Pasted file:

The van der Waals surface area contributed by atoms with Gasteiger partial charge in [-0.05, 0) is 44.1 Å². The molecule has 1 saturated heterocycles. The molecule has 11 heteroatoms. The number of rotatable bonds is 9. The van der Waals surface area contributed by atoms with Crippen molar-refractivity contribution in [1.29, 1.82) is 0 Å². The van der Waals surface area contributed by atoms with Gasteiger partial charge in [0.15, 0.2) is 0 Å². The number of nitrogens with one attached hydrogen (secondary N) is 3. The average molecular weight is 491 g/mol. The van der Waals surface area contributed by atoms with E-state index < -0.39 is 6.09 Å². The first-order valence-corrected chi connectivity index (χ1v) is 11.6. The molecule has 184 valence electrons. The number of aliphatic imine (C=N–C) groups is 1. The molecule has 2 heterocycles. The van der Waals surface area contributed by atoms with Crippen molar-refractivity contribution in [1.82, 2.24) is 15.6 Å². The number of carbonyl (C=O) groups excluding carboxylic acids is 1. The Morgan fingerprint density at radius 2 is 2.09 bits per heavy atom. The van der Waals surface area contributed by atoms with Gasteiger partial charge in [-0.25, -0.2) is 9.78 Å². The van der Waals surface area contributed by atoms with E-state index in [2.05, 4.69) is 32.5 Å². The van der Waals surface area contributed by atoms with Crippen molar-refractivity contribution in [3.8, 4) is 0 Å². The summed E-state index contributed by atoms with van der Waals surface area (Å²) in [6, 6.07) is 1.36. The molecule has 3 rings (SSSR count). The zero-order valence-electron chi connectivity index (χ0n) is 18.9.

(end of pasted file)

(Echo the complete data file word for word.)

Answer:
The van der Waals surface area contributed by atoms with Gasteiger partial charge in [-0.05, 0) is 44.1 Å². The molecule has 1 saturated heterocycles. The molecule has 11 heteroatoms. The number of rotatable bonds is 9. The van der Waals surface area contributed by atoms with Crippen molar-refractivity contribution in [1.29, 1.82) is 0 Å². The van der Waals surface area contributed by atoms with Gasteiger partial charge in [0.15, 0.2) is 0 Å². The number of nitrogens with one attached hydrogen (secondary N) is 3. The average molecular weight is 491 g/mol. The van der Waals surface area contributed by atoms with E-state index < -0.39 is 6.09 Å². The first-order valence-corrected chi connectivity index (χ1v) is 11.6. The molecule has 184 valence electrons. The number of aliphatic imine (C=N–C) groups is 1. The molecule has 2 heterocycles. The van der Waals surface area contributed by atoms with Crippen molar-refractivity contribution in [1.82, 2.24) is 15.6 Å². The number of carbonyl (C=O) groups excluding carboxylic acids is 1. The Morgan fingerprint density at radius 2 is 2.09 bits per heavy atom. The van der Waals surface area contributed by atoms with Gasteiger partial charge in [-0.25, -0.2) is 9.78 Å². The van der Waals surface area contributed by atoms with E-state index in [2.05, 4.69) is 32.5 Å². The van der Waals surface area contributed by atoms with Crippen molar-refractivity contribution in [3.8, 4) is 0 Å². The summed E-state index contributed by atoms with van der Waals surface area (Å²) in [6, 6.07) is 1.36. The molecule has 3 rings (SSSR count). The zero-order valence-electron chi connectivity index (χ0n) is 18.9.